Many gardeners see the arrival of Winter as an excuse to step back from gardening duties, while others grasp the opportunity to get ahead.
The appeal of sowing flowering plants and vegetables in December is that it results in earlier harvests. The practice has numerous other strong selling points, however, many of which are overlooked.
December sowing has been recognised by experts as the optimal way to establish resilient root systems, leading to more robust plants in the following months.
Three eye-popping flowers, in particular, are known to add swathes of colour by the Springtime when sown in the correct condition during December.
Geraniums are revered for their unmatched floral scent, which is frequently described as a more citrusy version of the iconic rose.
“Tender geraniums, or pelargoniums, can be sown indoors from late December onwards to provide early displays of colour,” according to Gardening experts a Homes & Gardens.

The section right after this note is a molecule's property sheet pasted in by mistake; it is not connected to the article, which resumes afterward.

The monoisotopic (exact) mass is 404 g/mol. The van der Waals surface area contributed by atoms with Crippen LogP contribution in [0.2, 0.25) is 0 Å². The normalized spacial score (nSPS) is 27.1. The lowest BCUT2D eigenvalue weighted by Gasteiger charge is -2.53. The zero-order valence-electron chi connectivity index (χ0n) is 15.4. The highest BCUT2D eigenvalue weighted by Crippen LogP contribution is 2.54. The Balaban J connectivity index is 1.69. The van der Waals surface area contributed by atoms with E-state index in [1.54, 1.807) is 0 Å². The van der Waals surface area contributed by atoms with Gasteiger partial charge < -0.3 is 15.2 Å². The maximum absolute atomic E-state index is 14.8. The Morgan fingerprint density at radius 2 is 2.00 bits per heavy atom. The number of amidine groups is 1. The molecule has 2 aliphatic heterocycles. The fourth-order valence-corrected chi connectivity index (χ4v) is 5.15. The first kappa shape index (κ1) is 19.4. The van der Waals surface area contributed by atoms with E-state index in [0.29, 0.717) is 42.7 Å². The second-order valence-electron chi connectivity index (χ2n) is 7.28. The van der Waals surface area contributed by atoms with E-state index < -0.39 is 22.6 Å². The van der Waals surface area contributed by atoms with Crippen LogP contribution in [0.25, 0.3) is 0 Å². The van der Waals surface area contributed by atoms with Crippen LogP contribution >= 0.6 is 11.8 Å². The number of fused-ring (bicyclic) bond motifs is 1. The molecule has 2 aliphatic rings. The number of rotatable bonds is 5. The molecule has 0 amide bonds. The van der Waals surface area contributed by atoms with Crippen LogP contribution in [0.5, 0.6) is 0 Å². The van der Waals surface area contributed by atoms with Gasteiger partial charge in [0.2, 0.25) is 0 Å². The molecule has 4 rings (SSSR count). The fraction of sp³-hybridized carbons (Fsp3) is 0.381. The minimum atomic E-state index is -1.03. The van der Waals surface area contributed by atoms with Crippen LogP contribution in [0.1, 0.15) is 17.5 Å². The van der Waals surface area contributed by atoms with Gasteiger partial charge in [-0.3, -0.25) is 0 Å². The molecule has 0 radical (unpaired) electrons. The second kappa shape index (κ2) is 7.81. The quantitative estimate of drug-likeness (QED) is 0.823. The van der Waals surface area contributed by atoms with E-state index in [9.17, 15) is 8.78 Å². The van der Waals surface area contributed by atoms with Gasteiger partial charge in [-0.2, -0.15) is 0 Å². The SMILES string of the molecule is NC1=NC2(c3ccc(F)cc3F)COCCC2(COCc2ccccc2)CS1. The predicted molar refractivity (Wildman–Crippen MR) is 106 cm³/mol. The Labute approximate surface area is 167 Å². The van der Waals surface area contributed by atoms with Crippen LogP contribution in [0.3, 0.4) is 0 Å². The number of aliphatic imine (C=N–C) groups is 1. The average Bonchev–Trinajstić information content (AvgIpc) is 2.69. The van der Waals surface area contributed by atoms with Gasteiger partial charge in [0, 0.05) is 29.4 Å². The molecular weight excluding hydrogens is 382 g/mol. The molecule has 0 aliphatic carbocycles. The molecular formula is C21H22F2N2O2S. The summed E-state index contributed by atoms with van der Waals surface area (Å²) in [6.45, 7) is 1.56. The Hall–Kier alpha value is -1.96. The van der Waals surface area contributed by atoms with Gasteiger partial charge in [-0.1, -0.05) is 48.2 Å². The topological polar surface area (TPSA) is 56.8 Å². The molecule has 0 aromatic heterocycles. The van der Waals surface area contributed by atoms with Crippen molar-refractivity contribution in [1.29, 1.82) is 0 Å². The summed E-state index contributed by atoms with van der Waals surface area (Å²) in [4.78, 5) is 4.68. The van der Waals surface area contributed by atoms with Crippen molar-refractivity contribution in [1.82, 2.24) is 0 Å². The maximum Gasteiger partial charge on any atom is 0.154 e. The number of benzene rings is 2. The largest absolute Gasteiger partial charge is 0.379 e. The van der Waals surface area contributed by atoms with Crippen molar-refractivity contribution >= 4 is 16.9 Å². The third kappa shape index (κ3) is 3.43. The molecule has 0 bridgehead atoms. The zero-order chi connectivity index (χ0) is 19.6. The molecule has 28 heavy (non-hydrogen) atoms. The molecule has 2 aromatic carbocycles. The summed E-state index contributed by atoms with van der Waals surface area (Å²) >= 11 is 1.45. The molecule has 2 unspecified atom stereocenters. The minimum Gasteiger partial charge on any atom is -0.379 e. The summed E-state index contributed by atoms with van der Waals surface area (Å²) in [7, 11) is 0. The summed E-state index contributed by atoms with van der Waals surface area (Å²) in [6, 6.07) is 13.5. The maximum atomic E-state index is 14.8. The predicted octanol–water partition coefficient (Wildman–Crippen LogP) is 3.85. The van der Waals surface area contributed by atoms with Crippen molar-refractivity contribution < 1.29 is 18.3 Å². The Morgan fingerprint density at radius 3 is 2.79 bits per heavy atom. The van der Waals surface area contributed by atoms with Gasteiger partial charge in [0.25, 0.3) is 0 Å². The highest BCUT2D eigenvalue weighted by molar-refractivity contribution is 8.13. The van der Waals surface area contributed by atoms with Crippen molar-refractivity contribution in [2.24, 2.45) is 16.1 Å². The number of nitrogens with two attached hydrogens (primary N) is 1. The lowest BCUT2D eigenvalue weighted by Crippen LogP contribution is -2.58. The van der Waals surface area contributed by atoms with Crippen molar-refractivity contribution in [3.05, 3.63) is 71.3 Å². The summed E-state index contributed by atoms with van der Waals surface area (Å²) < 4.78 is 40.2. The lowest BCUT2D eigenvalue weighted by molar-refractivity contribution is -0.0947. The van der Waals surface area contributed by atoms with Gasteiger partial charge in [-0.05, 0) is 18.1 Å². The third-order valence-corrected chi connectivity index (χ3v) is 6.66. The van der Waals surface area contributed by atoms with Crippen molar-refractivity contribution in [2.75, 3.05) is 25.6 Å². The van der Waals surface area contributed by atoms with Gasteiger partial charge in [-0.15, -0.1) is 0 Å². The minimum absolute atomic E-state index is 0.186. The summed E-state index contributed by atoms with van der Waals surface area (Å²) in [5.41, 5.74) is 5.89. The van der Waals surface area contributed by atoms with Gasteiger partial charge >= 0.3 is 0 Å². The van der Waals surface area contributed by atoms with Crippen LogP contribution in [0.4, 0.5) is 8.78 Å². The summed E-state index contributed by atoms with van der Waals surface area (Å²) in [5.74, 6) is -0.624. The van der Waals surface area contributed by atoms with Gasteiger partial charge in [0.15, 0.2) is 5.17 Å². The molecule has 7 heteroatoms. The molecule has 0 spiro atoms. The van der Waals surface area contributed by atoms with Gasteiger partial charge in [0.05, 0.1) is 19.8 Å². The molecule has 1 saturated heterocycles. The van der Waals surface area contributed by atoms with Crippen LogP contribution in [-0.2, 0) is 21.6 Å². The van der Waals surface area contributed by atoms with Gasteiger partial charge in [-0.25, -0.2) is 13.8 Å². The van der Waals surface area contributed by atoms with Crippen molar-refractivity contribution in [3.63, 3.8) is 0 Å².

“It means that these hugely attractive plants, that come in a plethora of [colours] and can have florious scented foliage, can be flowering as early as April onwards from sowing in December.
“Deadhead your geraniums regularly and you can then keep them blooming all summer long.”
For the best results, gardeners recommend sowing the seeds in free-draining compost and ensuring the pot is exposed to a generous amount of sun
Another popular pick for December is the glorious snapdragon, which produces long flowering shoots in several shades.
The plants are robust enough to withstand the harsh temperatures of winter but have the best chance of surviving in a sheltered spot during the winter.
Gardeners who leave the seed heads on their existing snapdragons may find their their plants self-seed for further flowering.
Laurentia also does best when sown under adequate shelter in December, producing star-shaped flowers in beautiful shades of violet.
Laurentia can flower profusely when sown in the right conditions.
Experts at Thompson and Morgan recommend: “Sow on the surface of a three-inch pot of good free draining seed compost and cover with a very light sprinkling of Vermiculite.”